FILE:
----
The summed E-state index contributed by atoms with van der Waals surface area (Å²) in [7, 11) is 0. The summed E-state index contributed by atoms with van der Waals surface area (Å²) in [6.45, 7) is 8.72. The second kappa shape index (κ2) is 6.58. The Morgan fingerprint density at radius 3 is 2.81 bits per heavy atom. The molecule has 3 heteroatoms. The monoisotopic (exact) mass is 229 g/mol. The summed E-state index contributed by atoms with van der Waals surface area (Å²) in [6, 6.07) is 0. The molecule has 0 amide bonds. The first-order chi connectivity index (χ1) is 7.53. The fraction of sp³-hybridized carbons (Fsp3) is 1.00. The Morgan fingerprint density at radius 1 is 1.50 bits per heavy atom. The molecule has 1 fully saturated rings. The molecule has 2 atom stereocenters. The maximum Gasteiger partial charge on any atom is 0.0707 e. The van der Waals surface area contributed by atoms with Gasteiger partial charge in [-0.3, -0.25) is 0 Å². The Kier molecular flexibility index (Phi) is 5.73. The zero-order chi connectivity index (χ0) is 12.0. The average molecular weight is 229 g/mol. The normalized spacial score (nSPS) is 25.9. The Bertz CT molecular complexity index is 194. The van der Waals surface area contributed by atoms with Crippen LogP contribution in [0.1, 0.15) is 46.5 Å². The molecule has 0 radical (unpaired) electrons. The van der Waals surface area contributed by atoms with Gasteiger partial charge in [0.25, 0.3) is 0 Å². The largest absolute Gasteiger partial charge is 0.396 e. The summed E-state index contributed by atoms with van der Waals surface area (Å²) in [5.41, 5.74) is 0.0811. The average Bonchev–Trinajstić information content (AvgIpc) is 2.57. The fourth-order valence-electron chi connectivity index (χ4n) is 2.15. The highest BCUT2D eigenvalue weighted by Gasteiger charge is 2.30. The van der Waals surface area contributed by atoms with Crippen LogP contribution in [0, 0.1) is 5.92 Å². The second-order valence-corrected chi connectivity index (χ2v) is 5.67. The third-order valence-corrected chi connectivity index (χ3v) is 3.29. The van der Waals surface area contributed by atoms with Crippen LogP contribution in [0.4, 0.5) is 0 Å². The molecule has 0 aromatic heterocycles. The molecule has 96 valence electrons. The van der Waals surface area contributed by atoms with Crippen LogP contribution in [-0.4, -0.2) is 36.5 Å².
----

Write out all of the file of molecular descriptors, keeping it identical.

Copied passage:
The summed E-state index contributed by atoms with van der Waals surface area (Å²) in [7, 11) is 0. The summed E-state index contributed by atoms with van der Waals surface area (Å²) in [6.45, 7) is 8.72. The second kappa shape index (κ2) is 6.58. The Morgan fingerprint density at radius 3 is 2.81 bits per heavy atom. The molecule has 3 heteroatoms. The monoisotopic (exact) mass is 229 g/mol. The summed E-state index contributed by atoms with van der Waals surface area (Å²) in [6, 6.07) is 0. The molecule has 0 amide bonds. The first-order chi connectivity index (χ1) is 7.53. The fraction of sp³-hybridized carbons (Fsp3) is 1.00. The Morgan fingerprint density at radius 1 is 1.50 bits per heavy atom. The molecule has 1 fully saturated rings. The molecule has 2 atom stereocenters. The maximum Gasteiger partial charge on any atom is 0.0707 e. The van der Waals surface area contributed by atoms with Gasteiger partial charge in [-0.3, -0.25) is 0 Å². The Kier molecular flexibility index (Phi) is 5.73. The zero-order chi connectivity index (χ0) is 12.0. The average molecular weight is 229 g/mol. The normalized spacial score (nSPS) is 25.9. The Bertz CT molecular complexity index is 194. The van der Waals surface area contributed by atoms with Crippen LogP contribution in [0.1, 0.15) is 46.5 Å². The molecule has 0 radical (unpaired) electrons. The van der Waals surface area contributed by atoms with Gasteiger partial charge in [0.25, 0.3) is 0 Å². The largest absolute Gasteiger partial charge is 0.396 e. The summed E-state index contributed by atoms with van der Waals surface area (Å²) in [5.41, 5.74) is 0.0811. The average Bonchev–Trinajstić information content (AvgIpc) is 2.57. The fourth-order valence-electron chi connectivity index (χ4n) is 2.15. The highest BCUT2D eigenvalue weighted by Gasteiger charge is 2.30. The van der Waals surface area contributed by atoms with Crippen LogP contribution in [0, 0.1) is 5.92 Å². The second-order valence-corrected chi connectivity index (χ2v) is 5.67. The third-order valence-corrected chi connectivity index (χ3v) is 3.29. The van der Waals surface area contributed by atoms with Crippen LogP contribution in [0.4, 0.5) is 0 Å². The molecule has 0 aromatic heterocycles. The molecule has 96 valence electrons. The van der Waals surface area contributed by atoms with Crippen LogP contribution in [-0.4, -0.2) is 36.5 Å².